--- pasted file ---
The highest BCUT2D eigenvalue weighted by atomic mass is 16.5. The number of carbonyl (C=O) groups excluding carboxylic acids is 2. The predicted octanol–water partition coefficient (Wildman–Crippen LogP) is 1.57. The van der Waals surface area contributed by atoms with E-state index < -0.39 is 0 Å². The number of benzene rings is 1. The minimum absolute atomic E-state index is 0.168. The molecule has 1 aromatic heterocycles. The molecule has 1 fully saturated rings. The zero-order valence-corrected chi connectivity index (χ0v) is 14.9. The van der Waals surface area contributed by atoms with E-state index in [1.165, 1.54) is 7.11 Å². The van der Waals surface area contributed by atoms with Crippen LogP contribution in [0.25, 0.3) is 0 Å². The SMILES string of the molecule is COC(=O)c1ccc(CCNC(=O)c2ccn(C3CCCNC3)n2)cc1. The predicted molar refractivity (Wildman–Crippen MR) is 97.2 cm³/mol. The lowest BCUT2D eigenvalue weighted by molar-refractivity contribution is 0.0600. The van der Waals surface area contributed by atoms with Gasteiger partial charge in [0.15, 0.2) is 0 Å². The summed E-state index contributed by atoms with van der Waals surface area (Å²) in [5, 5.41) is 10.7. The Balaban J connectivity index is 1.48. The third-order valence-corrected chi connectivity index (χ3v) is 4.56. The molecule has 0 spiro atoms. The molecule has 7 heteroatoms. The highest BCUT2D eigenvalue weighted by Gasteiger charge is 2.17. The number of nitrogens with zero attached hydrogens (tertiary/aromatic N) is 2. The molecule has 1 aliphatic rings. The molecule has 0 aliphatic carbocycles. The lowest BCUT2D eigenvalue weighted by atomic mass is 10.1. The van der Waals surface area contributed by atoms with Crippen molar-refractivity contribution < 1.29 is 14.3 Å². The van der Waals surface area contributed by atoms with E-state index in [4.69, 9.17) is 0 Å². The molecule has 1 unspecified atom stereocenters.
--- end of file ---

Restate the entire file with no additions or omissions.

The highest BCUT2D eigenvalue weighted by atomic mass is 16.5. The number of carbonyl (C=O) groups excluding carboxylic acids is 2. The predicted octanol–water partition coefficient (Wildman–Crippen LogP) is 1.57. The van der Waals surface area contributed by atoms with E-state index < -0.39 is 0 Å². The number of benzene rings is 1. The minimum absolute atomic E-state index is 0.168. The molecule has 1 aromatic heterocycles. The molecule has 1 fully saturated rings. The zero-order valence-corrected chi connectivity index (χ0v) is 14.9. The van der Waals surface area contributed by atoms with E-state index in [1.165, 1.54) is 7.11 Å². The van der Waals surface area contributed by atoms with Crippen LogP contribution in [0.25, 0.3) is 0 Å². The SMILES string of the molecule is COC(=O)c1ccc(CCNC(=O)c2ccn(C3CCCNC3)n2)cc1. The predicted molar refractivity (Wildman–Crippen MR) is 97.2 cm³/mol. The lowest BCUT2D eigenvalue weighted by molar-refractivity contribution is 0.0600. The van der Waals surface area contributed by atoms with Gasteiger partial charge in [0.15, 0.2) is 0 Å². The summed E-state index contributed by atoms with van der Waals surface area (Å²) in [5, 5.41) is 10.7. The Balaban J connectivity index is 1.48. The third-order valence-corrected chi connectivity index (χ3v) is 4.56. The molecule has 0 spiro atoms. The molecule has 7 heteroatoms. The highest BCUT2D eigenvalue weighted by Gasteiger charge is 2.17. The number of nitrogens with zero attached hydrogens (tertiary/aromatic N) is 2. The molecule has 1 aliphatic rings. The molecule has 0 aliphatic carbocycles. The lowest BCUT2D eigenvalue weighted by atomic mass is 10.1. The van der Waals surface area contributed by atoms with Crippen molar-refractivity contribution < 1.29 is 14.3 Å². The van der Waals surface area contributed by atoms with E-state index in [4.69, 9.17) is 0 Å². The molecule has 1 unspecified atom stereocenters.